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October 3, 2013

Classroom Organization Tips for the Frugal Teacher, Part 1

By Allie Magnuson
Grades PreK–K, 1–2, 3–5

    In this first installment about organizing your classroom on a budget, we'll look at how to arrange basic teacher and student supplies, including some trouble spots that are as pesky as mosquitos.

     

     

     

     

     

     

    First, we'll start with your own supplies:

    Toolbox Supplies Storage

     

    A toolbox takes up much less space than a desk, and it's portable — so if you're on the opposite side of the room, you don't have to keep walking back for that one last pushpin you need to hang your border.

     

     

    A metal lunchbox makes a great first aid kit.

     

     

    If you have a fridge in your classroom, chill a few sponges in resealable plastic bags to serve as ice packs.

     

    Label a cardboard box for large lost and found items . . .

     

     . . . and frosting containers or cans for small items like puzzle pieces, marker caps, glue tops, and erasers.

     

    Wrap a gift box with gold paper and make it into a treasure chest for all the heartfelt artwork you get (if you're lucky!) from your students.

     

     Now, on to the even bigger challenge of organizing student supplies:

     

    Store basic supplies in a two-drawer file cabinet with dividers so kids have easy access to them.  File cabinets are ideal because they utilize vertical space, they're nice and deep, they're sturdy, they keep similar supplies in one central location, and the school can usually provide them.

     

    In the middle of each table, keep a paper tray for dry erase boards and workbooks, a caddy for communal supplies, and a mini trash can.

     

    Stow small group materials in milk crates. Use fabric-covered squares of plywood as lids, so that each child in the group can use one as a stool.

     

    Put all books with a similar theme together in one container (cut around three sides for drop-front access) and store the containers out of the way — such as on the tops of cabinets — until a theme or holiday comes up. Don't forget a container for read-alouds; you can rotate your selection throughout the year.

     

    Fabric pencil pouches easily fit inside game boxes to stash small pieces. Keep a bucket near your games and fill it with counters, coins, dice, small toys, blocks, modeling clay, index cards, markers, and other materials students can use to replace missing or damaged pieces.

     

    Beside your classroom door, hang a wet wipes container with plastic bags for students who forget their backpacks or have extra things to take home.

    Part two of this series will focus on how to organize arts and crafts supplies, and how to set up your centers.

    Thanks for reading!

    ~Allie

    In this first installment about organizing your classroom on a budget, we'll look at how to arrange basic teacher and student supplies, including some trouble spots that are as pesky as mosquitos.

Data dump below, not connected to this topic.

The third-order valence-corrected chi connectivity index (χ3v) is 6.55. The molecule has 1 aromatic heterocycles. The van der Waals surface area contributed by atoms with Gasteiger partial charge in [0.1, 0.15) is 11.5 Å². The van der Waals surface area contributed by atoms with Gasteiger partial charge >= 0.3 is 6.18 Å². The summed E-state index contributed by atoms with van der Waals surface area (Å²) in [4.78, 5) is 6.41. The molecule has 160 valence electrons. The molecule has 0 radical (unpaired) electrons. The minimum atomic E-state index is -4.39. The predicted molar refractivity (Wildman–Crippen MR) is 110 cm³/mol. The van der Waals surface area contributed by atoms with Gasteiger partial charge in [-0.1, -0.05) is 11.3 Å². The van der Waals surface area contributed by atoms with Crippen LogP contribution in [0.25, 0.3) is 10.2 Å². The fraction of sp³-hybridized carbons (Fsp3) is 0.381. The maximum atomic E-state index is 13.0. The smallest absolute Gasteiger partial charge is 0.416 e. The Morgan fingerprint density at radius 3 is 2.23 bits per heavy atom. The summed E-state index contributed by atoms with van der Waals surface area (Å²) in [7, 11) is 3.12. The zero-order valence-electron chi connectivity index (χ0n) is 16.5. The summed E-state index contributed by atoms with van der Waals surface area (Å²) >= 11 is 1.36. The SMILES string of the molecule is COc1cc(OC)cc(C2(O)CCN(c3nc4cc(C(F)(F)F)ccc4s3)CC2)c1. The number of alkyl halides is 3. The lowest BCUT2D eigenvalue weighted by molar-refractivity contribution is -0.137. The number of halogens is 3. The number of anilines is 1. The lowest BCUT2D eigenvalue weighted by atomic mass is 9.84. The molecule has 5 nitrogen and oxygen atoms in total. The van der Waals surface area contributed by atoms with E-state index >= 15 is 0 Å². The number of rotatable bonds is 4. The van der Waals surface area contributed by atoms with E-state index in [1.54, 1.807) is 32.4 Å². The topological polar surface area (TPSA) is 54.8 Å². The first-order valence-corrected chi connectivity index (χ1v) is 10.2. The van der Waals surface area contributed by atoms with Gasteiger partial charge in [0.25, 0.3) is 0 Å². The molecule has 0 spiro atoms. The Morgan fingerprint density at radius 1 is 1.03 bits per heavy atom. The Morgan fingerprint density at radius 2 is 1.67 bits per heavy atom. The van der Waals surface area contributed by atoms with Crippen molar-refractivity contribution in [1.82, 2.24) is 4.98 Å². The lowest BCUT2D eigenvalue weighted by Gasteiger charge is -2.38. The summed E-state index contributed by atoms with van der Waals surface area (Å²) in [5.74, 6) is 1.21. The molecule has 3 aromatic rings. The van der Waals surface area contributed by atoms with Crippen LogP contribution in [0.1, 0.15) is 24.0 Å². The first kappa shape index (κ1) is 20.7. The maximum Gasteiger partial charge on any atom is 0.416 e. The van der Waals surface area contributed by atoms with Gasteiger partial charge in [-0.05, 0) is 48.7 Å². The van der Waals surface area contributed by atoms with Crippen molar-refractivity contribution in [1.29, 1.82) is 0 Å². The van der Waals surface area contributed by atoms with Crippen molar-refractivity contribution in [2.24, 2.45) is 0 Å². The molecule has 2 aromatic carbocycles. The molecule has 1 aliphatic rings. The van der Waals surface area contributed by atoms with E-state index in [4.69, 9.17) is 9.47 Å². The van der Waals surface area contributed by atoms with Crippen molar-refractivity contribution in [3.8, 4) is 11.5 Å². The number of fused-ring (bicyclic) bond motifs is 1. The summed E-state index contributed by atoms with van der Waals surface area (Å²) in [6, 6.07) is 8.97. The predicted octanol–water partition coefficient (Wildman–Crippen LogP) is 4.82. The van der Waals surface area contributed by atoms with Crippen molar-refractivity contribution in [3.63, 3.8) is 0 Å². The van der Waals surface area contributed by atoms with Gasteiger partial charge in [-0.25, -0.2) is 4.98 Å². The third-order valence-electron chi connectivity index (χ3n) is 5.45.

First, we'll start with your own supplies:

    Toolbox Supplies Storage

     

    A toolbox takes up much less space than a desk, and it's portable — so if you're on the opposite side of the room, you don't have to keep walking back for that one last pushpin you need to hang your border.

     

     

    A metal lunchbox makes a great first aid kit.

     

     

    If you have a fridge in your classroom, chill a few sponges in resealable plastic bags to serve as ice packs.

     

    Label a cardboard box for large lost and found items . . .

     

     . . . and frosting containers or cans for small items like puzzle pieces, marker caps, glue tops, and erasers.

     

    Wrap a gift box with gold paper and make it into a treasure chest for all the heartfelt artwork you get (if you're lucky!) from your students.

     

     Now, on to the even bigger challenge of organizing student supplies:

     

    Store basic supplies in a two-drawer file cabinet with dividers so kids have easy access to them.  File cabinets are ideal because they utilize vertical space, they're nice and deep, they're sturdy, they keep similar supplies in one central location, and the school can usually provide them.

     

    In the middle of each table, keep a paper tray for dry erase boards and workbooks, a caddy for communal supplies, and a mini trash can.

     

    Stow small group materials in milk crates. Use fabric-covered squares of plywood as lids, so that each child in the group can use one as a stool.

     

    Put all books with a similar theme together in one container (cut around three sides for drop-front access) and store the containers out of the way — such as on the tops of cabinets — until a theme or holiday comes up. Don't forget a container for read-alouds; you can rotate your selection throughout the year.

     

    Fabric pencil pouches easily fit inside game boxes to stash small pieces. Keep a bucket near your games and fill it with counters, coins, dice, small toys, blocks, modeling clay, index cards, markers, and other materials students can use to replace missing or damaged pieces.

     

    Beside your classroom door, hang a wet wipes container with plastic bags for students who forget their backpacks or have extra things to take home.

    Part two of this series will focus on how to organize arts and crafts supplies, and how to set up your centers.

    Thanks for reading!

    ~Allie

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